Going into the support phase it is important to land under your centre of mass so the spring can be optimally loaded for the flight phase. This comes full circle to create the snappy leg motion and the push/pull stride mentality we want of driving your knees up and down and not letting gravity do all the work of force generation.
It’s All In The Hips
To get a proper push/pull stride going however, we need to look at where all the power is coming from – the hips.
Studies dating back over 30 years show that the difference between championship sprinters and “pretty good” sprinters is their ability to move through their hip. That is – top end sprinters are able to extend their hip more through their drive than the other guys. This movement through the hip causes more power applied to a shorter amount of ground contact time, which leads to faster running.
While hip extension is not the direct cause of fast running (it is more a result of powerful strides from the start), good hip extension is a key component to the maintenance of speed as it causes the body to travel over the landing foot very quickly. When the foot lands under the body and the hip is able to extend, power is placed in a short amount of time and speed is maintained better going down the track.
This information is all published in 1981 in the British Journal of Sports Medicine in an article titled “Biomechanical analysis of Sprinting: Decathletes versus Champions. The study pitted 16 championship decathletes against three world class champion sprinters, having each run a 100m race. Cameras at the 70m mark filmed each athlete as they ran by and the researchers were able to measure each athlete’s body angles. The world class sprinters all had a longer stride length at greater frequency, a smaller thigh angle at ground contact time but larger thigh angles through the flight phase (meaning greater hip extension and legs already being placed back down under the body while next stride already driving) leading to faster turn over, and larger trunk angle (angle through the body and trail leg) this means the trail leg is still fully extending off the ground for more power as the next stride is reaching its apex, or optimal knee drive).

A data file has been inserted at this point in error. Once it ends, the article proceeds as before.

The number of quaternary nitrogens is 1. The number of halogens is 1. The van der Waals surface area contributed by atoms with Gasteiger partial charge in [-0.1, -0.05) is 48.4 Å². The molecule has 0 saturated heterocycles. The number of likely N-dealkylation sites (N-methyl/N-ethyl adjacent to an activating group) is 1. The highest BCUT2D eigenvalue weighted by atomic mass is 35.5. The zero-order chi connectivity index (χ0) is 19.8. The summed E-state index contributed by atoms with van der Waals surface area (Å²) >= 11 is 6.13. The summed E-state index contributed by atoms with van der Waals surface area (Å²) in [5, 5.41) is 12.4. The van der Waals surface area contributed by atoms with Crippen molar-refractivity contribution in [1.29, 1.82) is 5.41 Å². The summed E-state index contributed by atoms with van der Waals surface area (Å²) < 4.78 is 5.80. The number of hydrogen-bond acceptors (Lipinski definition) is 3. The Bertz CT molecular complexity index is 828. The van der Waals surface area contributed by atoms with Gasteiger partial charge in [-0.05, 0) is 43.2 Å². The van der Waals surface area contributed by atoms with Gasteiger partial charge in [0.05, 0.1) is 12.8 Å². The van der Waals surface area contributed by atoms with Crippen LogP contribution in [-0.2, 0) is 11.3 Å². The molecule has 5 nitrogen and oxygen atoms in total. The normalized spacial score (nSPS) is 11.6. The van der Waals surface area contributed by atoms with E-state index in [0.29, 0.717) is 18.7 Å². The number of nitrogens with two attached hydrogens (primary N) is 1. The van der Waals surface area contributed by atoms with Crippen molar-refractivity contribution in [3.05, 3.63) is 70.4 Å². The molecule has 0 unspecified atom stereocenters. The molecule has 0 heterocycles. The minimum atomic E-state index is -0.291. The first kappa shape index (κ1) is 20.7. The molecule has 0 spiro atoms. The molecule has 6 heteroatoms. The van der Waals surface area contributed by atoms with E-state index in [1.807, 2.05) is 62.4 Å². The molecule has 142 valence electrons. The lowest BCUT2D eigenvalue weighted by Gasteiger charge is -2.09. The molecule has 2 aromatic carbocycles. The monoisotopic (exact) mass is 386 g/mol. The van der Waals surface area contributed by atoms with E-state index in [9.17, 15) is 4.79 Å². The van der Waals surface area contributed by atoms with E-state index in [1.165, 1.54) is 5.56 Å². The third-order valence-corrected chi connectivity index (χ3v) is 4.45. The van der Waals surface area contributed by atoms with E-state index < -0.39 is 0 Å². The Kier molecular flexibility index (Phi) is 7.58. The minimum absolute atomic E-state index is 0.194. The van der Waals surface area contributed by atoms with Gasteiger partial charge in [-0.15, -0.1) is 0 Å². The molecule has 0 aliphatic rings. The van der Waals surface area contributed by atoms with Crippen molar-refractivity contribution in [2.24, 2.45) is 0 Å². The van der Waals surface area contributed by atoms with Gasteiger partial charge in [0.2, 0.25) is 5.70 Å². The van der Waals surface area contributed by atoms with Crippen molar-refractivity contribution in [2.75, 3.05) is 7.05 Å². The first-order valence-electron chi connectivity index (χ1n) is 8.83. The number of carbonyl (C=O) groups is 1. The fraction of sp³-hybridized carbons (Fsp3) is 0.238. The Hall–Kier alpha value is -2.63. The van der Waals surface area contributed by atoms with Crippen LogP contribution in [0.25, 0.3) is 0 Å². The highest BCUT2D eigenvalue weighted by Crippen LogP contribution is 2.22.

Proper hip extension and leg placement improve stride length and frequency and increase flight times, all of which improve sprint performance.